- REUTERS/Zoubeir Souissi
The Tunisian National Dialogue Quartet just won the Nobel Peace Prize for 2015.
The group’s win was a surprise – the prize was expected to go to Pope Francis or German Chancellor Angela Merkel.
But the Nobel committee was impressed with the quartet’s ability to bring the north African country together in 2013, during the aftermath of the Jasmine revolution that overthrew Zine El Abidine Ben Ali in 2011.
It’s made up of the Tunisian General Labour Union, the Tunisian Confederation of Industry, Trade and Handicrafts, the Tunisian Human Rights League and the Tunisian Order of Lawyers. They’re credited with helping a smooth transition towards democracy.
The Nobel committee gave some background information on the quartet in a press release published Friday after the announcement:
The Quartet was formed in the summer of 2013 when the democratization process was in danger of collapsing as a result of political assassinations and widespread social unrest. It established an alternative, peaceful political process at a time when the country was on the brink of civil war. It was thus instrumental in enabling Tunisia, in the space of a few years, to establish a constitutional system of government guaranteeing fundamental rights for the entire population, irrespective of gender, political conviction or religious belief.
Tunisia conducted peaceful elections in 2014, while some other countries which overturned autocratic leaders in the aftermath of the Arab Spring are still in political turmoil or outright civil war.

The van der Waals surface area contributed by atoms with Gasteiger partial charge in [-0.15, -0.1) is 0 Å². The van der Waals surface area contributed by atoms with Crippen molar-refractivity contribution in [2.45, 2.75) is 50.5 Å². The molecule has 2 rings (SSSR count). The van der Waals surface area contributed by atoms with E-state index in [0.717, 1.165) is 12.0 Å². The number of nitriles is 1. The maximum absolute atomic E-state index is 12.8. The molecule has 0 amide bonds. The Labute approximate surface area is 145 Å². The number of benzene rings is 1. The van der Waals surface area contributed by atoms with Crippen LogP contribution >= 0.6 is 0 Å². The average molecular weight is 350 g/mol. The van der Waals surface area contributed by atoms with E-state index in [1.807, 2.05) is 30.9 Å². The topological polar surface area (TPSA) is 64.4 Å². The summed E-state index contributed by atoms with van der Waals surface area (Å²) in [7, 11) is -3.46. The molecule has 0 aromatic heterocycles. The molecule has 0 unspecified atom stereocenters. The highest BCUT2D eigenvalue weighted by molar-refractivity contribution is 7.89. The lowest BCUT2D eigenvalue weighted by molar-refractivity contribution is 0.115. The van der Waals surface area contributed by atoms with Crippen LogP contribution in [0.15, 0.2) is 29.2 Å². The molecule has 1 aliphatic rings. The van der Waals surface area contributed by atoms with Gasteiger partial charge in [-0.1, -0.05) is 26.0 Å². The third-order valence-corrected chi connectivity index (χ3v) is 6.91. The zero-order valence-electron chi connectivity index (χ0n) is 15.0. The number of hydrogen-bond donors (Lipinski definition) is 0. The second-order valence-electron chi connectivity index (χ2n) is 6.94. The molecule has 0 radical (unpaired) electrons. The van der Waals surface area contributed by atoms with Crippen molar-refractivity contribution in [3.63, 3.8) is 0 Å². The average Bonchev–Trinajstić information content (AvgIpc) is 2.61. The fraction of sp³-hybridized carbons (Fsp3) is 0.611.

Rory McCarthy, a researcher who has studied Islamist activism in Tunisia, said on Twitter that the quartet “was about negotiation, pragmatism, [and] compromise in democratic transition” and noted that it was “far superior to Egypt’s coup.”
Kaci Kullmann Five, chairwoman of the Norwegian Nobel Committee, made a similar assessment at the committee’s press conference on Friday.
“The Arab Spring originated in Tunisia in 2010 and 2011, but it quickly spread to other countries in North African and the Middle East,” Five said. “In many of these countries, the struggle for democracy and human rights has come to a standstill or suffered setbacks. Tunisia, however, has seen a democratic transition based on vibrant civil society, with demands for respect of basic human rights.”